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The science behind green screens

Future Tech 'St. Patick's Day' Edition: Featuring a pot of bitcoin & Irish tech for connected cars.

Celebrate all the green you’ll be seeing this St. Patrick’s Day with a little tech trivia. Take a look at how those clever green screens work on news programs and TV shows. Explore how Kodak may help you find your own pot of gold…or rather, a pot of cryptocurrency. Then read about the Dublin startup that is helping make sure that new Irish cars are connected to LTE networks right off the assembly line.

How green screens actually work

From Popular Science:

For those unfamiliar, a green screen is a tool used in film and television production that allows editors to erase and replace the colour of said screen. This is accomplished through a tool called a “chroma key.” Essentially, setting a chroma key tells the computer to ignore a certain color in a picture or video. Once that color is gone, a new image or video can be placed underneath the original, filling the now-transparent area.

Here’s an example of how a green screen and chroma keying look on-air from “Whose Line Is It Anyway?”:

Chroma keying can also be used strategically to eliminate parts of bodies or entire people, which is why you may see people wearing polyester/spandex suits that are all one color — better known as “chroma key suits” or “morph suits” — in behind-the-scenes clips of your favorite movies and TV shows.

But every now and then, you’ll see someone accidentally wear the same color as the screen that’s being taken out. And when that happens, it’s usually pretty funny.

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Will KashMiner lead you to a pot of Bitcoin at the end of the rainbow?

From CNBC:

Kodak’s stock more than tripled in a week since the once-giant of photography announced a pivot into blockchain technology and cryptocurrency.

Part of their move is a Kodak-branded mining rig called the KashMiner, which was showcased at this year’s CES. It’s created and run by a company called Spotlite and has licensed the Kodak name.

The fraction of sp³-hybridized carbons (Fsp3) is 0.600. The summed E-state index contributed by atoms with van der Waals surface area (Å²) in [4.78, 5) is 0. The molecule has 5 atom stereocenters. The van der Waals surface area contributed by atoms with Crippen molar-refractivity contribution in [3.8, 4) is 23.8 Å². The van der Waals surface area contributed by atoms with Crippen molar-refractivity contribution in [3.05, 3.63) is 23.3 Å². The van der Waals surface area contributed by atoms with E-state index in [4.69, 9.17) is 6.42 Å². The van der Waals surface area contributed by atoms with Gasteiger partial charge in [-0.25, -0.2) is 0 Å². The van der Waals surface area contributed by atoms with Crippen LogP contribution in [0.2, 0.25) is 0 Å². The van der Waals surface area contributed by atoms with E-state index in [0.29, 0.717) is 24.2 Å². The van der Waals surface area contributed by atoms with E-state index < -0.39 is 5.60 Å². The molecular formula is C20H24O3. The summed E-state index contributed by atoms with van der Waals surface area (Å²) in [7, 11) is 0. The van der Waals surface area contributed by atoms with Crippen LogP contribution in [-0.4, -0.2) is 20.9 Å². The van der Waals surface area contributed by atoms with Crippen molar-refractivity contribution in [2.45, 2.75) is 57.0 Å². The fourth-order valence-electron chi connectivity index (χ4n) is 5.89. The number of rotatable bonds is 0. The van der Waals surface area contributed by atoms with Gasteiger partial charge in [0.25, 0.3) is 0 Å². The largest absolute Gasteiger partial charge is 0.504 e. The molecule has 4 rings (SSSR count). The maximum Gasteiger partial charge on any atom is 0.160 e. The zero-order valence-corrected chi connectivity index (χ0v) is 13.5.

Here’s how it works: Users pay $3,400 to rent the mining machine for two years. Kodak claims the KashMiner will produce about $375 worth of new bitcoins every month, which would lead to estimated revenues roughly $9,000 over those two years.

But here’s the catch: You have to give back half your profits.

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Dublin startup gets cars connected to any high-speed mobile network

From Irish Tech News:

The next generation of cars and trucks are getting a lot more connected thanks in part to a Dublin startup.

Cubic Telecom, a company that creates software for connecting cars to LTE mobile networks, now has software in more than a million cars as they roll off the line. The privately-held startup announced the major milestone at the Mobile World Congress in Barcelona Monday.

The software, installed in new vehicles, enables the cars’ systems to log into any high-speed mobile network. The company began rolling out the software 15 months ago. Today, those Cubic-enabled smart cars are in 35 countries and on 40 different mobile networks.

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See more IT & Tech innovation stories and let us know the interesting technology stories you come across.

The Editors

The Editorial Team develops articles, company profiles and resources for the Business Hub to bring IT, tech and innovation stories to the Manitoba business community.

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